With a mix of delight and awe, Kopay watched it all unfold from his small apartment in Palm Springs, Calif.
“Looking at all of this, seeing the reaction to Carl’s announcement, it gives me a surge of contentment,” he said. “But I have to say, I thought this would happen 40 years ago.”
He noted the clutch of retired N.F.L. players who have recently made their sexual identity publicly known, and the large numbers in women’s sports like basketball and tennis. But an active player coming out in the N.F.L., a league still basking in a soup of toxic masculinity and macho posturing? For Kopay, a seeker of true change in sports, that has alw ays been the holy grail.
“I thought that when I came out it would not be long before players in the league followed me,” he said. “But I had to wait. Oh, did I have to wait.”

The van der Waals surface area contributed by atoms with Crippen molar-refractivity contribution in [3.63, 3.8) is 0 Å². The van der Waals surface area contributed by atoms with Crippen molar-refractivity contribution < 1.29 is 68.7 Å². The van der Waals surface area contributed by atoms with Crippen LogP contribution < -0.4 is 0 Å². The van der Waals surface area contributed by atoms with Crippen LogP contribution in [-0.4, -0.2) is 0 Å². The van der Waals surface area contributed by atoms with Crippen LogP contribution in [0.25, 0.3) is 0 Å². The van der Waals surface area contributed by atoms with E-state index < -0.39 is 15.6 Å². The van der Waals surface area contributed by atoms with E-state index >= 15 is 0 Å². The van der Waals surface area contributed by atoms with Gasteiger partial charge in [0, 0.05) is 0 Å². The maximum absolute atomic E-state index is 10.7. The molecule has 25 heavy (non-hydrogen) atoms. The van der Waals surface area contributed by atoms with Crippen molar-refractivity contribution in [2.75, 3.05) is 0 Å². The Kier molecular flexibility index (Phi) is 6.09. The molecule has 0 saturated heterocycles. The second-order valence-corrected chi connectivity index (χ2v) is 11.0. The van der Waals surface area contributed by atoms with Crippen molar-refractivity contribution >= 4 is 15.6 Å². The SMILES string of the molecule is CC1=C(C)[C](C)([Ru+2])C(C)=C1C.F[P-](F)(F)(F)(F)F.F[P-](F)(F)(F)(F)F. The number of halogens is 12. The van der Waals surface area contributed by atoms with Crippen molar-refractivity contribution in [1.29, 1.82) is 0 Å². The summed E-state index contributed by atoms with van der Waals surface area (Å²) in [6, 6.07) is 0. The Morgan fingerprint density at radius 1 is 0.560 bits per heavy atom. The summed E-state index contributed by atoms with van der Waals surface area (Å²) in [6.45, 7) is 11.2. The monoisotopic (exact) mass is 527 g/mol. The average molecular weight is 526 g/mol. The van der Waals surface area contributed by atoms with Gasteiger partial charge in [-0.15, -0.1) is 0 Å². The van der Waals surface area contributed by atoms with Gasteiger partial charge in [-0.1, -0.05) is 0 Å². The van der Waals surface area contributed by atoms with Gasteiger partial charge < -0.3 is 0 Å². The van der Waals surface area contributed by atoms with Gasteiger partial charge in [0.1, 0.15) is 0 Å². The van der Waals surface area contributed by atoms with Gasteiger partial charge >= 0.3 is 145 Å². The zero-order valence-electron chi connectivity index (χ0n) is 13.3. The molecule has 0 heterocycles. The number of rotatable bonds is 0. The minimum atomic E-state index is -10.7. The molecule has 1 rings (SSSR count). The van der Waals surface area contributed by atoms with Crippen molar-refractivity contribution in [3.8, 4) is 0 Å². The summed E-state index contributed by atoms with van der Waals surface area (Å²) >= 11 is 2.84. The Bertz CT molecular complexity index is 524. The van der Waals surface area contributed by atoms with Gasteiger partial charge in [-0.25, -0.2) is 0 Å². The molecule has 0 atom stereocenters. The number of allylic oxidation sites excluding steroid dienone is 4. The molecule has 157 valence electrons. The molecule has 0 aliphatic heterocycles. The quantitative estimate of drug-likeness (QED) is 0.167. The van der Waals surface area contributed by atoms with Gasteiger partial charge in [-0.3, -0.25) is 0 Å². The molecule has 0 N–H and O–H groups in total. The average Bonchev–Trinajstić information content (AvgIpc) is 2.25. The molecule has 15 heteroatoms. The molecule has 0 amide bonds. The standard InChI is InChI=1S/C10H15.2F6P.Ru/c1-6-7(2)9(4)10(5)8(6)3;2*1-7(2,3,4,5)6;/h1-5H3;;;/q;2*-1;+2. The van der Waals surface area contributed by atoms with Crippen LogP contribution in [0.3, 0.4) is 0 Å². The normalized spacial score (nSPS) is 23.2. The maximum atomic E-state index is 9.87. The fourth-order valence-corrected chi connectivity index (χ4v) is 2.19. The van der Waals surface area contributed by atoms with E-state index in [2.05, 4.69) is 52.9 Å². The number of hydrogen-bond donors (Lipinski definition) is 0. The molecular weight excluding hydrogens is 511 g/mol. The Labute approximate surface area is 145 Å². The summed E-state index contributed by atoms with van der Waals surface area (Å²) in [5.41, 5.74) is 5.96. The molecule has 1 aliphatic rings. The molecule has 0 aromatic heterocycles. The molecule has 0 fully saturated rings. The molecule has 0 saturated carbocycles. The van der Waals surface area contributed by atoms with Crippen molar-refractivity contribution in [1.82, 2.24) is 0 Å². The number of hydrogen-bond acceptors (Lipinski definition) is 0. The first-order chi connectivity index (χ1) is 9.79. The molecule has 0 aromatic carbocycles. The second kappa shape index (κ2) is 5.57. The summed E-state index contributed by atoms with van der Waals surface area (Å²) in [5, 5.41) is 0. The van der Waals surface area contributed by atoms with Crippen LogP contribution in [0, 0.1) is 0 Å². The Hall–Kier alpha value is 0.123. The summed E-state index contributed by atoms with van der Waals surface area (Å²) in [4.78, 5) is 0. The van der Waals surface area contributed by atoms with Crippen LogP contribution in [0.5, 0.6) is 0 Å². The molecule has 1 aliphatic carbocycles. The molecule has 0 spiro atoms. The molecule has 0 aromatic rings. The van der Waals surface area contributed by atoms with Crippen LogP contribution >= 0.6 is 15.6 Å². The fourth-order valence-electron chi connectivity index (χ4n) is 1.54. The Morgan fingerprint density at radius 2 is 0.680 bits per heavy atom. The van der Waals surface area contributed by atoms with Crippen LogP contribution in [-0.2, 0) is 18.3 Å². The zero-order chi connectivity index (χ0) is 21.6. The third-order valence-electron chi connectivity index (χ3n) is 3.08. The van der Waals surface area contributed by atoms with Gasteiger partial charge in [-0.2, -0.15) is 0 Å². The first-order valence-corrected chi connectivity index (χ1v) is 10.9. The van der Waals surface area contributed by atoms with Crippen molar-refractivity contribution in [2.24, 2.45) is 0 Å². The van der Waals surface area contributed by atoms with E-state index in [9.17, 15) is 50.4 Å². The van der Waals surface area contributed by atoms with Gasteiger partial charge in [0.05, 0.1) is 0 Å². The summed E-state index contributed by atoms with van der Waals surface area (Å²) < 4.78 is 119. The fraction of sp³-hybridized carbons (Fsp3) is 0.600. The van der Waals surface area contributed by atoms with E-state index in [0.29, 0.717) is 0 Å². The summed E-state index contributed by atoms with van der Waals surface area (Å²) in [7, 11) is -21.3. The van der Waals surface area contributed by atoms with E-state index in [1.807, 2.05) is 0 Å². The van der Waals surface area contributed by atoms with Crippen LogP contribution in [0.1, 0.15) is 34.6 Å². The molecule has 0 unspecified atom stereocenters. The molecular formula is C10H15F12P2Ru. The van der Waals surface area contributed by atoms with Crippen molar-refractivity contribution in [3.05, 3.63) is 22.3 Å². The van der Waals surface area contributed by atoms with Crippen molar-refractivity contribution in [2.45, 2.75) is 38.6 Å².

Kopay, who was a running back, recalled the 1960s and ’70s, when he lined up for a series of teams in an N.F.L. career that stretched nearly a decade. He didn’t hide his sexuality. Most of his teammates and coaches knew. He remembers that Vince Lombardi, who coached Kopay in Washington, was particularly supportive.
But going public? Not a chance.
Years later, Sam tried to break that mold. When he told his truth after his final season at Missouri, a profound societal shift was underway. A little over a year later, the Supreme Court would finally make gay marriage legal in the United States.
Still, the football world was not ready. On draft night, TV cameras zoomed in as Sam kissed his boyfriend on national television. Cue the bleating anger from some fans, the weak-kneed squeamishness from some retrograde corners of the league.